Scarce resources and growing mountains of waste that devour valuable raw materials without being used. We can’t go on like this.
And we don’t intend to. More sustainability is required and will be implemented. The EU’s Circular Economy Action Plan sets targets for achieving resource-efficient economic activity by 2050.
Now it is up to all of us – from industry and consumers to policymakers and public administrators.
A circular economy aims to use products and raw materials for as long as possible.
Waste should be avoided by reusing and repairing existing products. If this is not possible, they are broken down into their original raw materials.
These can then be recycled and new products created.
In a circular economy, products are used and repaired for as long as possible. After their disposal, new raw materials are created from the waste in order to produce new products – as often as is technically possible and reasonable.
Nature shows us how: waste is a foreign word to her, she uses raw materials again and again. Plants decompose to form humus. New plants draw their nutrients from it to grow. The cycle of growth and recycling begins anew.
Let’s take this as an example, because the advantages of a functioning circular economy are obvious:
A circular economy is the foundation for the sustainable and climate-neutral use of plastics. In the future, we will need plastics more than ever, for example, for the safe supply of food or in medicine, as well as for climate protection and energy transition. After all, they make a significant contribution not only to achieving the United Nations’ sustainability goals, but also to implementing the EU Commission’s Green Deal.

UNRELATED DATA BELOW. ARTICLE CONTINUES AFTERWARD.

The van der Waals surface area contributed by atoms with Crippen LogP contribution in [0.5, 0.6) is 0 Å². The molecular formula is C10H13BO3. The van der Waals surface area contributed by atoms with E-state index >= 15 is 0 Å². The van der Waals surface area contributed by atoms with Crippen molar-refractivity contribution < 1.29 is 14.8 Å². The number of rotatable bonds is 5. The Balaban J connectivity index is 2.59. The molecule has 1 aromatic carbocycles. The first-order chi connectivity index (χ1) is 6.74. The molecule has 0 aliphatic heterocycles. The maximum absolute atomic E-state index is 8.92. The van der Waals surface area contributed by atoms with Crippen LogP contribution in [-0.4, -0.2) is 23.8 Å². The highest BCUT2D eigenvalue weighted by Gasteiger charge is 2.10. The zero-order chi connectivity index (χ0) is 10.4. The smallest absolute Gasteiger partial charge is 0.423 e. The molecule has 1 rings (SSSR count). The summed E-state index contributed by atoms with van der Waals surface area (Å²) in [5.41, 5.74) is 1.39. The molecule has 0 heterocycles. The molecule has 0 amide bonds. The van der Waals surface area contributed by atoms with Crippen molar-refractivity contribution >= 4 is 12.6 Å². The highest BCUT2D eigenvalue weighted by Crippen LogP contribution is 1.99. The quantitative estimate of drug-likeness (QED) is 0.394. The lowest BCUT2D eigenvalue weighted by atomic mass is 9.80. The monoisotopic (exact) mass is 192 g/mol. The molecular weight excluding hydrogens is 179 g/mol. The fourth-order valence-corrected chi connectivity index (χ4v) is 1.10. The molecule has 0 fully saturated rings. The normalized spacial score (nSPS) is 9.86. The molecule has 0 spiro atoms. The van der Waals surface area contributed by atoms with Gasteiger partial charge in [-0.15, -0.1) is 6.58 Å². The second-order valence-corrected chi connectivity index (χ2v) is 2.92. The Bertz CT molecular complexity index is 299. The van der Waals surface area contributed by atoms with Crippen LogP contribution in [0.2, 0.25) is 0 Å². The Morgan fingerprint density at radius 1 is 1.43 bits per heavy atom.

This requires a circular economy with resource-saving production that increasingly relies on recycled secondary raw materials. For this reason, products made of plastic must be designed for easy recycling from the very beginning. If private and commercial consumers separate their waste well, nothing stands in the way of recycling. And the waste can be processed as a recycled raw material into new products.
The plastics industry is changing. Together, all companies in the plastics industry and their customers want to use fewer resources and avoid environmental pollution. In addition to new raw materials for plastics production, such as bio-based materials or CO2, plastics should be recycled as completely as possible. This works well with PET bottles, but by no means everywhere.
The industry and many initiatives are working hard to find sustainable solutions, usually in close cooperation with users, politicians and NGOs. There are already a number of initiatives: ‘Eco Design’ for sustainable product design, research partnerships for chemical recycling, the ‘Zero Granulate Loss’ alliance for the prevention of environmental pollution or the ‘ERDE’ initiative for the recycling of agricultural films. And more are coming all the time.